The reality is that some of the traditional AdWords strategies are expensive if you go directly for the logical "main" keywords and audiences. For example, if you were to try and purchase the keywords "moving company" on Google's AdWords platform you would pay around $15 per click. Ouch.

If you assume a normal conversion rate of 2-3%, you would be paying between $500 and $750 per conversion. Unless you're the most expensive moving service in Dallas, this is likely not a profitable option for you.

Our approach to improving your performance and driving sales leads at a more profitable cost (say $50-75 a piece or less) involves three key things:

1. Avoid the Main Keywords and Focus on the "Long Tail" Searches

There are three different audiences that you can test in your AdWords strategy - branded keywords, competitor keywords, and non-branded keywords. (We have an article here that will catch you up on the intricacies of each.)

The "long tail" searches involve keywords that are related to - but not the exact search intent of - your ad messaging. This involves targeting things like people searching for moving boxes, searching for a moving truck that they will rent for themselves, or even potentially people searching for furniture for their new place. You're trying to prospect for customers that appear to be prepping for a move, even if they aren't specifically looking for a moving company in that exact search.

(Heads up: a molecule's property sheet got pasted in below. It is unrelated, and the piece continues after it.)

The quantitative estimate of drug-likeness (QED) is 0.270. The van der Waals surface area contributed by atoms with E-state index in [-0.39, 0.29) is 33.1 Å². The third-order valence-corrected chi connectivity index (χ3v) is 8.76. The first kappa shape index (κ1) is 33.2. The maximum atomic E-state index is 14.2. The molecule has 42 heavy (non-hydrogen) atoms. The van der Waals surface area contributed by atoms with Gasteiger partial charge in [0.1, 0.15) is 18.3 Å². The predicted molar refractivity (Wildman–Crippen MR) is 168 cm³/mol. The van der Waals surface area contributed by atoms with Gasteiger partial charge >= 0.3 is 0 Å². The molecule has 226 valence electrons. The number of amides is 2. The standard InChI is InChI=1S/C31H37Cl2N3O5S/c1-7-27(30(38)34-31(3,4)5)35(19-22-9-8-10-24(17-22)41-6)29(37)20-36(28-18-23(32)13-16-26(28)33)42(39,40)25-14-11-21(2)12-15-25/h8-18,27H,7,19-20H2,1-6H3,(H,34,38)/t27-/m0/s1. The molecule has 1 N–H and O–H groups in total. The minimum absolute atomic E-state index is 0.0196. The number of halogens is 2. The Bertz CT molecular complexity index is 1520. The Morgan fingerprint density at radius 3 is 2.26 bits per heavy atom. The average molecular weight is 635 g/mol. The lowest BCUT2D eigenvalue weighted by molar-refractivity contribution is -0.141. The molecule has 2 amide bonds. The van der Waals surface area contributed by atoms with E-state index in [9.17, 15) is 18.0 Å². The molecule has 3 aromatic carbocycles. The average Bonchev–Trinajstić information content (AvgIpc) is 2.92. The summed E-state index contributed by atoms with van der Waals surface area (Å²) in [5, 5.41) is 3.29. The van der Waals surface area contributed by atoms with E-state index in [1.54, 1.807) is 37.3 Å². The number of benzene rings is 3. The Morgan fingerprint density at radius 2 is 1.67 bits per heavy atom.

Unlike the "moving company"-type keywords that cost in upwards of $15 per click, you can buy keywords like these for much less:

  • Moving Boxes (~$3 per click)
  • Where to Buy Moving Boxes (~$2 per click)
  • Moving Trailer (~$3 to $4 per click)
  • Pickup Rental (~$1.50 per click)
  • Apartment Furniture (~$3-4 per click)

Targeting these types of keywords and aligning the search intent with the value you provide as a moving company could potentially reduce your cost per sales lead by around 90%. The conversion that cost you upwards of $500 - $750 before now costs you $50 - $75.

2. Build Landing Pages that Correlate to Search Interest

The biggest issue that many DFW moving companies have is that their websites are not prepared to support and facilitate effective advertising.

The concept of a landing page that is highly focused on driving conversions is an important one. Pretty much any study you find about it will agree that landing pages will boost your conversion rates instantly.